Winner of Honorable Mention, the paper-pieced quilt was based on the Florigia quilt pattern by Cat Nix for Anthology Fabrics. The star points are constructed from French Braid wedges.  As of this writing, you can still download the free 23-page (!) pdf pattern from Anthology Fabrics.

Image credits: Photos were taken by Quilt Inspiration.

Friday, April 10, 2015

Beating the Heat at the 2015 Arizona Quilt Show #3

This is our 5th year of attendance, and we always enjoy seeing the variety and creativity displayed by members of the Arizona Quilters' Guild at their annual show. Here is part 3 of our virtual show including some top award winners.

Silk and Satin by Sheila Groman


Winner of a blue ribbon (1st Place - Other), This rainbow-shaded crazy quilt has a very contemporary look.  Each block is shaded in a different hue of the rainbow. There is even a bright sun rising in the upper right corner of the quilt. Flowers (of course), baskets, fans, butterflies and hearts were used in the blocks, along with some very creative stitches.   Sheila says, "Hand embroidered surface embellishment is satisfying and rewarding for me."



Ghost Walk by Karin Scanlon


This improvisational piece was beautifully composed, and the fabrics added a softness and depth not seen with commercial dyed fabrics. The original piece won 2nd place, Art/Abstract.  Karin Scanlon says, "I used some of my hand painted and stamped fabrics as well as linen in this abstract piece."   We loved the serene colors in this piece. 


Spiky by Vicki Bohnhoff


This Spiky quilt is a finished UFO from a class Vicki took at Quilt Camp in the Pines in 2008 (Inner Light with Deb Karasik).   The stitching with heavy-weight rayon thread was like nothing we've seen before... it really makes this quilt sparkle.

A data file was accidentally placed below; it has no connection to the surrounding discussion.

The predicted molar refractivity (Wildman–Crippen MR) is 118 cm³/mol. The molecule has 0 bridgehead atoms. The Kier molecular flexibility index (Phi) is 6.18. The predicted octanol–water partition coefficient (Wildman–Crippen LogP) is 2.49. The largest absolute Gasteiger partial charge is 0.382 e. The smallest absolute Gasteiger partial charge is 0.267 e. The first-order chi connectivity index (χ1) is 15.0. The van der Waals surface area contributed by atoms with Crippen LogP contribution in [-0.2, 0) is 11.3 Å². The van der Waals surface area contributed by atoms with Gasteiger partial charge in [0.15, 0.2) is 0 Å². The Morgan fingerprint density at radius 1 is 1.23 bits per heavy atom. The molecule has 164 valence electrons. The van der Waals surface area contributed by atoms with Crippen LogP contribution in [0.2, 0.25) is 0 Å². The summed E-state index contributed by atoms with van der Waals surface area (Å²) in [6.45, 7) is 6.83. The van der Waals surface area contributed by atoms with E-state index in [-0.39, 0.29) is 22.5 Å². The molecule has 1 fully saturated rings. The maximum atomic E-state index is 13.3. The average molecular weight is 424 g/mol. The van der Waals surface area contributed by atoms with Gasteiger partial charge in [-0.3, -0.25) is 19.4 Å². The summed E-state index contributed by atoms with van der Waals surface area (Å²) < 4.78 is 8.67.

Vicki says, "My couching design with Razzle 12-weight thread added detail and excitement."  We can't imagine how many thousands of knots were used to finish the lines of stitching.  The quilt was awarded Honorable Mention at the show.

Winter Chickadee by Diane Hansen


Diane Hansen won First Place, Applique-Small for her depiction of a little bird, inspired by a copyright-free photo.  Diane says that Winter Chickadee was started in a class with David Taylor. There are 100 different fabrics and thread choices in this quilt.  The textured quilting was so well done, it makes the applique work blend into the scene.



Life Lessons: Playing With Blocks Can Be Perilous by Linda Engstrom


This quilt won First Place, Art/Abstract (blue ribbon) along with the special City of Mesa award (teal ribbon).   Linda Engstrom says, "As grief therapy during my mother’s final illness, leftover fabric was improvisationally pieced, assembled into 'balancing' blocks inspired by Ann Johnston. The shadowy echoes of the design in the off-white background can be seen in this close-up photo. 


Image credits:  Photos were taken by Quilt Inspiration.